Currently only FOUR examples of this projector are known to exist. This particular unit is the 14th one to be produced. An exact production number is not known, but the conventional wisdom is that only 200-300 were ever made.
I am always buying 35mm movie projectors and related equipment as well as 35mm and 16mm film collections. If you have anything that you are interested in selling, please email me or call at 937-477-9855 and ask for Tom.
The projector uses standard 35mm full frame silent film. It was designed to be light weight and portable, primarily for institutional use and for use in the field by traveling projectionists and showment who would bring moving picture shows to rural locations.
The light source is a very small carbon arc lamp using two small carbon rods. The rods actually protrude from the rear of the lamp housing and would have been hand fed by the projectionist as they were consumed. The intermittent movement is a primitive "beater" type. At the very bottom of the listing is a short video showing the projector being cranked. You can see the beater movement in action. This method of advancing the film was very hard on prints and produced a very shaky picture at best. This design shortcoming is the primary reason for the early demise of this machine. The model II that replaced it in 1915 used a conventional star and cam "geneva" movement.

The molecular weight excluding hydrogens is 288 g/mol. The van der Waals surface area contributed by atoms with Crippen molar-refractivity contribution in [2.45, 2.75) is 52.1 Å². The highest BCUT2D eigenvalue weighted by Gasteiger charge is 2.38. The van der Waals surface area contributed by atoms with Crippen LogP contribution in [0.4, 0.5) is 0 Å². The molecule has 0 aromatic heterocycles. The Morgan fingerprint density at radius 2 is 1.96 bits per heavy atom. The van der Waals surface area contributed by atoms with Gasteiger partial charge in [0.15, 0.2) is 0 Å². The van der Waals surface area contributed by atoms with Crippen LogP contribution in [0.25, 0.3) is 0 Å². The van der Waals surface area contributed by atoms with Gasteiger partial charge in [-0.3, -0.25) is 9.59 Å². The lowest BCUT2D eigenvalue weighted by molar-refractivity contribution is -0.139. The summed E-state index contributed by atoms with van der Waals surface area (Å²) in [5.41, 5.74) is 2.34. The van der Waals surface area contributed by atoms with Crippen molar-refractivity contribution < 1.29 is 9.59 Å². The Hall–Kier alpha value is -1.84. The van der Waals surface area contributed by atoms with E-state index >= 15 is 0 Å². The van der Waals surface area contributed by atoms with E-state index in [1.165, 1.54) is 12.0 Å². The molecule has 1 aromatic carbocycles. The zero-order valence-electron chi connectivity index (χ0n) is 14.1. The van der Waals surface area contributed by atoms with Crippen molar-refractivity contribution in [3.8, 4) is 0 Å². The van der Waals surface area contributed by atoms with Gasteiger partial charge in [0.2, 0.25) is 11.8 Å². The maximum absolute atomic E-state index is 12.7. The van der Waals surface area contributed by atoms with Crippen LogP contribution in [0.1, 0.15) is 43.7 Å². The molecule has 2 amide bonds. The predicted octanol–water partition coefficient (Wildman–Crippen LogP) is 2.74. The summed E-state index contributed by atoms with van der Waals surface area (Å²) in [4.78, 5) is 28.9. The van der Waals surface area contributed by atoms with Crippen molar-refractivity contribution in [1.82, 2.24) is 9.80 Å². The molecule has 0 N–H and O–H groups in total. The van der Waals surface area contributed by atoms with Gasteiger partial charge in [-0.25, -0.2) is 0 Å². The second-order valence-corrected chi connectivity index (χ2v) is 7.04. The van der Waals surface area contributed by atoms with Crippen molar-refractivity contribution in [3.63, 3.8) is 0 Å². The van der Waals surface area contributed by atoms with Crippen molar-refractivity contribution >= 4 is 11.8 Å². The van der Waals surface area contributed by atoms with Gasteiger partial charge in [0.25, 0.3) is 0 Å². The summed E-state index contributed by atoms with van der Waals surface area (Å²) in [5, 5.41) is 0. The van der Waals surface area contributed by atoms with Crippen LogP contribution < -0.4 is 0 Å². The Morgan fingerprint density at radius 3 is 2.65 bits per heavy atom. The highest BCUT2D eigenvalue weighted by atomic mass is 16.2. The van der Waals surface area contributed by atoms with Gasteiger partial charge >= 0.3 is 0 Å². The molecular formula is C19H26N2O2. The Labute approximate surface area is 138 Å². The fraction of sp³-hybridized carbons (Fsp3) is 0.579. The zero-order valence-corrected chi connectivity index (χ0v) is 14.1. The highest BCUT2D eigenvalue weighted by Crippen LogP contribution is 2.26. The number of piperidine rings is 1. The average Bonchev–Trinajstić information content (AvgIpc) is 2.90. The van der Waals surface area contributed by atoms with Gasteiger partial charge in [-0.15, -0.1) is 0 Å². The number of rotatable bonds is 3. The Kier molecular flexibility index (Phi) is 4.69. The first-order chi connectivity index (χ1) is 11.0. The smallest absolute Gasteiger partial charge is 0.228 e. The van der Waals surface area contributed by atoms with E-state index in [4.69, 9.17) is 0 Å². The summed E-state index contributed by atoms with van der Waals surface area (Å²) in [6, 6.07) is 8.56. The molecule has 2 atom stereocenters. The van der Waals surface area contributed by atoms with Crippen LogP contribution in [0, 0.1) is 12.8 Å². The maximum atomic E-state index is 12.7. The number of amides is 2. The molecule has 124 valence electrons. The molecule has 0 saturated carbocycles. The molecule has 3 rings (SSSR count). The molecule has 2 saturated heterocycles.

The condition of the projector is museum quality by any standards. Incredibly it has remained totally complete and intact in its nearly 100 year existence. There are absolutely no missing parts. It even has the original leather take-up belt! The original stereopticon lens for showing glass lantern slides is present and is a rare treat. Of the four known examples, only half still retain this piece. The original ballast for the arc lamp (seen on the floor) is another rare feature that would ordinarily be missing. It is not only present, but still has its original cloth insulated wiring and early screw in plug, all in remarkably fine condition.
Cosmetically the projector shows normal light wear and age related patina. If you collect early projection equipment you will know how difficult it is to find a projector this early in such great condition. Normally they are missing parts, have been modified and have suffered from decades of poor storage. This one is a true exception to the rule.'